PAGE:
It is a hugely competitive smartphone world. There are over 180 smartphone makers, although we only see the bigger brands in Australia. Motorola Mobility, a US icon now owned by Lenovo, knows that legends are made moving forward. That is how it must differentiate itself.
Motorola is in a resurgence. It believes the brand will soon be back in the top five global smartphone companies. You can read more of how Moto got its mojo back here. But Motorola believes that despite the huge amount of innovation it has shown, the real mark is what it does moving forward.
Motorola – Legends are made moving forward
GadgetGuy spoke at length with Chicago-based Dan Dery Vice President Global Products about the smartphones’ future. French-born Dery has an Engineering Degree in Network and Telecommunications, and a Master’s in Advanced Computer Science. For most of his working life, he has been a strategic thinker working with Philips Mobile Phones, Alcatel, Motorola and now Lenovo.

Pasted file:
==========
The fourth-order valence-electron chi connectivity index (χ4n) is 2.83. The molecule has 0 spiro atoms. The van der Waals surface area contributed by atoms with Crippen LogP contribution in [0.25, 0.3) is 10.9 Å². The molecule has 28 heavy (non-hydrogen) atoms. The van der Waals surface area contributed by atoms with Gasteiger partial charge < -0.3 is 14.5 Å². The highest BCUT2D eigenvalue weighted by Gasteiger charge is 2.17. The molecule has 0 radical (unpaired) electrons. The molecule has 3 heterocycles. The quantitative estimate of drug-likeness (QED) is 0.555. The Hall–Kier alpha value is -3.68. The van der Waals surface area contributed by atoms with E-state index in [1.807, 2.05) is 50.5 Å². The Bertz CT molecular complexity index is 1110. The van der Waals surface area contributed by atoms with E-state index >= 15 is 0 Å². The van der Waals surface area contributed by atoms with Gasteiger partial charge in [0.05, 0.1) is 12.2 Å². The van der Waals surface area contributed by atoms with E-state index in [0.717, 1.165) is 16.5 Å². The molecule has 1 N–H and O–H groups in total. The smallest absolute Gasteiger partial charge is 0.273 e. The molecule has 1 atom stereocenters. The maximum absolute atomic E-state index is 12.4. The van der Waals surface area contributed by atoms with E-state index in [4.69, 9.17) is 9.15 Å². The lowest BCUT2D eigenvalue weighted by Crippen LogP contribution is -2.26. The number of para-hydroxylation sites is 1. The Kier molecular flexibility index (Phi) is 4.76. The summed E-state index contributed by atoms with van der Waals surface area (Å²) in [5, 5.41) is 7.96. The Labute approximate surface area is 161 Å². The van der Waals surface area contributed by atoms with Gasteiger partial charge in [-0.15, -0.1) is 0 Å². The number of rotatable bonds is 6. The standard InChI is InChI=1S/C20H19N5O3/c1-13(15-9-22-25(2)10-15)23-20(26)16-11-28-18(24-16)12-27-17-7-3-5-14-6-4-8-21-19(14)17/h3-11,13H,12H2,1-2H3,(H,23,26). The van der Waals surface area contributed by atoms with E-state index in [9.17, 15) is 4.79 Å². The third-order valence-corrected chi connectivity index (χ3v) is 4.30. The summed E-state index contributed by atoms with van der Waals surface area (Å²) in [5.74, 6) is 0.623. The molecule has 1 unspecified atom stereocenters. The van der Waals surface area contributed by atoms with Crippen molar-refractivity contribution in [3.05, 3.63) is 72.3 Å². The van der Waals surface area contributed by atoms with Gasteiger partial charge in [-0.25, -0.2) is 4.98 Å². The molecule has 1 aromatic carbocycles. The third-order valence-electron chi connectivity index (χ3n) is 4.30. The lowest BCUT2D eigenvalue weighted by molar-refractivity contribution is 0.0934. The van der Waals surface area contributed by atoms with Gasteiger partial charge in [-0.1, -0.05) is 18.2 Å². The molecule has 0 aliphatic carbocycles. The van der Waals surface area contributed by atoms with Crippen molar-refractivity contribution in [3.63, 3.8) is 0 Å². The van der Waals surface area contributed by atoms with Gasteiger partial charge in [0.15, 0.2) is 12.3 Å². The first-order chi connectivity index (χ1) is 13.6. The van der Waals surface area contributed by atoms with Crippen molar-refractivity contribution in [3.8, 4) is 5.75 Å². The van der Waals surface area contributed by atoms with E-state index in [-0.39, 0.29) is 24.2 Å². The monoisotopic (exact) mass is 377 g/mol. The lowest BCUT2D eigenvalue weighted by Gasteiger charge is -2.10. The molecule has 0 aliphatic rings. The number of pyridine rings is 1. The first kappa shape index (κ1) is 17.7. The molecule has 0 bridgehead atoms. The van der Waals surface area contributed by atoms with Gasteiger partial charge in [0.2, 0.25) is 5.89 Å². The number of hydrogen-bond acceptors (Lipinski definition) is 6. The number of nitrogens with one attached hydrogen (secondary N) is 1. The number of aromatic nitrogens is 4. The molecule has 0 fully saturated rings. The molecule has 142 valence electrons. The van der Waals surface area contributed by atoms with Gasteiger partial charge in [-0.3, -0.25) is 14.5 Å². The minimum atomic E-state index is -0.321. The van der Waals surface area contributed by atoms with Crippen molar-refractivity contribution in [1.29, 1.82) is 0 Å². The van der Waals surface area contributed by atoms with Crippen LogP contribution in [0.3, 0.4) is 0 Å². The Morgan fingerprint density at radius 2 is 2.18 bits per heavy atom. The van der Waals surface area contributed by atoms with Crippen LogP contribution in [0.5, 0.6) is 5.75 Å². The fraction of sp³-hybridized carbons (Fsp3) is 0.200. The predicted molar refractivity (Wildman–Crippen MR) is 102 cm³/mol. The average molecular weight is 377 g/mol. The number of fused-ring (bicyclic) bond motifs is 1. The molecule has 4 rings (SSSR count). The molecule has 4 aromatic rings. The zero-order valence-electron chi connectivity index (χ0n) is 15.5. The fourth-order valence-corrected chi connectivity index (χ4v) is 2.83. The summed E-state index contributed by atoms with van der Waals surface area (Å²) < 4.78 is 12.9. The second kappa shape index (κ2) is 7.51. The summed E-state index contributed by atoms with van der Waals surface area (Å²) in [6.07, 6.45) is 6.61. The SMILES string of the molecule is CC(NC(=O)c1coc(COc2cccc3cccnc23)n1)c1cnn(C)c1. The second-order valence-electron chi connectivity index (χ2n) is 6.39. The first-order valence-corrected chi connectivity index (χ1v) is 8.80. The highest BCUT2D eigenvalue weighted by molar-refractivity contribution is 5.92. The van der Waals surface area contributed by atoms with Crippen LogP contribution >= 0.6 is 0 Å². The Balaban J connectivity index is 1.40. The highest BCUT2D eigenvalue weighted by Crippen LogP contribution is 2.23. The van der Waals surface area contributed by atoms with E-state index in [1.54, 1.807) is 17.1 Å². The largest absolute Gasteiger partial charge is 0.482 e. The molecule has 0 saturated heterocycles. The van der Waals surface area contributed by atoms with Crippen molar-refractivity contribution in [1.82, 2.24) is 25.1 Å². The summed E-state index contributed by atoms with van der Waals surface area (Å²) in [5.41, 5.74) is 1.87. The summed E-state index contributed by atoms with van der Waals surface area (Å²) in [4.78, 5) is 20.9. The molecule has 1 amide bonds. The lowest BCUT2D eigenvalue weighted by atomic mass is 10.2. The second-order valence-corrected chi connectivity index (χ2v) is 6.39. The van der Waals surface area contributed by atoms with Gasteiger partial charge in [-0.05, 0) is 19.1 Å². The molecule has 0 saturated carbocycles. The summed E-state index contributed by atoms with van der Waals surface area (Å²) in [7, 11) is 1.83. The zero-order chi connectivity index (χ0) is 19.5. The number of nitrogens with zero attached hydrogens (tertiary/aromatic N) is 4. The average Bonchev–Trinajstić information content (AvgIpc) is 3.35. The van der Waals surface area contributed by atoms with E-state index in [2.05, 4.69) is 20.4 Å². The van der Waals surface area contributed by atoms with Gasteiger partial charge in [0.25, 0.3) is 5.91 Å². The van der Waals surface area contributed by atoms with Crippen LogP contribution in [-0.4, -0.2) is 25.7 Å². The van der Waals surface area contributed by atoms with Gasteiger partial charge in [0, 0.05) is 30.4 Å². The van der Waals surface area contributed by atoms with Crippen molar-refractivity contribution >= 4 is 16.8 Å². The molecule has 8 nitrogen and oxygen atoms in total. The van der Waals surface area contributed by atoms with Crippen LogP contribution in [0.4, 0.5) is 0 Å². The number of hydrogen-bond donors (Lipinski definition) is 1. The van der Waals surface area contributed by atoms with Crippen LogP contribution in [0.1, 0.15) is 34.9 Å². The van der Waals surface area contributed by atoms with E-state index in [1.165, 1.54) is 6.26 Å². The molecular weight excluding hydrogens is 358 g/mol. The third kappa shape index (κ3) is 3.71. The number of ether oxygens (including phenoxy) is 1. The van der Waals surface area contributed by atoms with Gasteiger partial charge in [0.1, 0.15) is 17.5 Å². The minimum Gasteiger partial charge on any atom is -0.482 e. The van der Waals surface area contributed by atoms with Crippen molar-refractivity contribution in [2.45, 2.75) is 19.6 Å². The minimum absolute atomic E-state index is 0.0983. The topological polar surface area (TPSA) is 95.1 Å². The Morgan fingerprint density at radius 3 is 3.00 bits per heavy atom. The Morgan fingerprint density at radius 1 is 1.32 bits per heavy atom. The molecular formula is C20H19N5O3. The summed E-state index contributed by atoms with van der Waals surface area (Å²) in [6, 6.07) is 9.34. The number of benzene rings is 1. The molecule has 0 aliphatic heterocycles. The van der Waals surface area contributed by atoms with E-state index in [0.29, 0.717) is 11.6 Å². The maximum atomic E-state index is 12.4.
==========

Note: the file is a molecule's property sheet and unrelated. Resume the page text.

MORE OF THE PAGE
His brief was simple – what is the future of the smartphone? His answers were thoughtful, frank, and multi-faceted so forgive any paraphrasing.
The two most significant messages were
Smartphone future development is directly related to what people will pay for the device
Given point one, Motorola’s immediate future direction is to unlock/unleash the value in the hardware. It will do this via its My UX companion to Pure Android – offering the best experience on each hardware platform.
More boring glass slabs
Motorola has been active in developing new formats – Razr Flip and the Edge. But the Android glass slab (my terminology – not Moto’s) is the most cost-effective way to deliver all required smartphone features.
The more you pay, the more features you get. Things like larger OLED screens, more memory and storage, 5G, more processing power, larger megapixel, multi-sensor cameras, longer battery life, faster charging… It is not unlike cars where you can get all necessary features in an affordable base model. Then the sky is the limit on options.
That is why more than 180 smartphone makers can cobble together a device using generic screens, processors, ram, batteries, and Android. It is easy to make a smartphone – not far removed from the halcyon days of Windows on Whitebox computers. But there is no real innovation apart from what the SoC maker adds to future chips, or Google adds to Android.